Interestingly, some thinkers like philosopher Slavoj Žižek, considered Clinton to be the Cold War candidate as she had support from many warhawks in the establishment on both sides of the aisle, and her defeat could be seen as the defeat of a Cold War mentality.
A car rides between US tanks, in October 1961, across the famous border of the American sector in Berlin, at Checkpoint Charlie crossing point, the only one in the Berlin Wall between East (Soviet sector) and West Berlin (American sector) used only by diplomats and foreigners. (Photo credit: AFP/Getty Images)
Will Trump and Putin really be such good friends and find areas of common interest? In the lead up to Trump’s inauguration, Putin wrote a cordial letter to Trump, full of holiday greetings and sentiment desiring "to take real steps to restore the framework of bilateral cooperation”. Provided, of course, these steps are taken in a “constructive and pragmatic manner”.
Putin did not have a good relationship with President Obama, clashing on a number of fronts, from Crimea to Syria. As spies tell us, Putin did not take to heart Obama’s admonition to “cut it out”, after Obama confronted him about the hacking all the way back in September 2016. Starting fresh with a new American President can only help. The Russian leader sees areas of common interest to be at the core of the possible cooperation.
“Serious global and regional challenges, which our countries have had to face in recent years, show that relations between Russia and the US remain an important factor in ensuring stability and security of the modern world,” said President Putin’s letter.
Trump, in turn, continued the good will:
“A very nice letter from Vladimir Putin; his thoughts are so correct. I hope both sides are able to live up to these thoughts, and we do not have to travel an alternate path.”
This sentiment, however, was tempered by a Trump and Putin exchange that sounded like the beginning of a new nuclear arms race. Responding to reports of Putin vowing to bolster Russia’s nuclear missile capabilities, Trump tweeted that U.S. “must greatly strengthen and expand its nuclear capability until such time as the world comes to its senses regarding nukes.”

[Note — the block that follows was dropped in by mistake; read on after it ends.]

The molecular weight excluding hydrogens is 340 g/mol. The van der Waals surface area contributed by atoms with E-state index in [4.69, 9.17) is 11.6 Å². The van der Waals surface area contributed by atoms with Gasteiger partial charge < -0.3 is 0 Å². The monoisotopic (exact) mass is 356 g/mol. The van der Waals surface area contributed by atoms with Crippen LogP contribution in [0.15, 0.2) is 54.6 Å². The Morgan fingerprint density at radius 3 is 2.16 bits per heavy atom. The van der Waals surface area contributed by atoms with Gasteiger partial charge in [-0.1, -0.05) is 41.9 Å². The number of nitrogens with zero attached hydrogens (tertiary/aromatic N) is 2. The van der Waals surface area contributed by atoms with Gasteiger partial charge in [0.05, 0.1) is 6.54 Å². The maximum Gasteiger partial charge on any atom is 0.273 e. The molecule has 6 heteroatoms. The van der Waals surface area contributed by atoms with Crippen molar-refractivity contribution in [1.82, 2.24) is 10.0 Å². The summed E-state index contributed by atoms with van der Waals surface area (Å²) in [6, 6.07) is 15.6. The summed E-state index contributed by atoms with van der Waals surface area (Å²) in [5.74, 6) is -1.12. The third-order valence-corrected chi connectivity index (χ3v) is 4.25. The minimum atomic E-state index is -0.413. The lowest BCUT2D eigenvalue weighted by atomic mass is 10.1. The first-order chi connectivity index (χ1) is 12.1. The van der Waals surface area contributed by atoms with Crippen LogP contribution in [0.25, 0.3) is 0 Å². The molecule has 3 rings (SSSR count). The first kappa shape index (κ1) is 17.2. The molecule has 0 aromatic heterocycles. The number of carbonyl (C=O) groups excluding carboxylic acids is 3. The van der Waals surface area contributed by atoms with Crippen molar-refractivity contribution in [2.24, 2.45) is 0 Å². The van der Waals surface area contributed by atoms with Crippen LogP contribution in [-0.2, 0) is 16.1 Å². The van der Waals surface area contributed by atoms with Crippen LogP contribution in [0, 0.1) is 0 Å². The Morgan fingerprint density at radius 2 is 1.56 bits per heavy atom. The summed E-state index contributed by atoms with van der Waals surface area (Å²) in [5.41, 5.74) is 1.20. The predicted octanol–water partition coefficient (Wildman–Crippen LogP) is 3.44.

He followed this up by telling MSNBC’s Mike Brzezinski that he’s ok with a new arms race:
“Let it be an arms race … we will outmatch them at every pass and outlast them all”.
If Trump’s comments go beyond modernization of the U.S. nuclear arsenal to actually expanding it, this will mark the first time in decades when policy would shift away from reducing the stockpile. As reported by the New York Times, Russia and the U.S. have curbed their arsenals significantly, from a high of 30,000 warheads sported by the Americans in mid-1960, and 40,000 warheads that the Russians had in 1980, the stockpiles were brought down to about 7,000 warheads each. Surely, that’s thousands of times more than necessary to destroy our world as we know it, but it is much less than before.
It can also potentially violate the Nuclear Nonproliferation Treaty and the 2010 New Start Treaty, the arms control treaty with Russia, causing it to respond in kind. Under the New START Treaty, both the U.S. and Russia must deploy no more than 1,550 strategic warheads by February of 2018, a limit that'll stay until 2021, when it can be extended for 5 more years.
Putin actually sought to calm down the potential escalation, saying during his annual press conference that Russia does not want an arms race. But the exchange that already occurred between him and Trump and has left many feeling that the Cold War is heating up.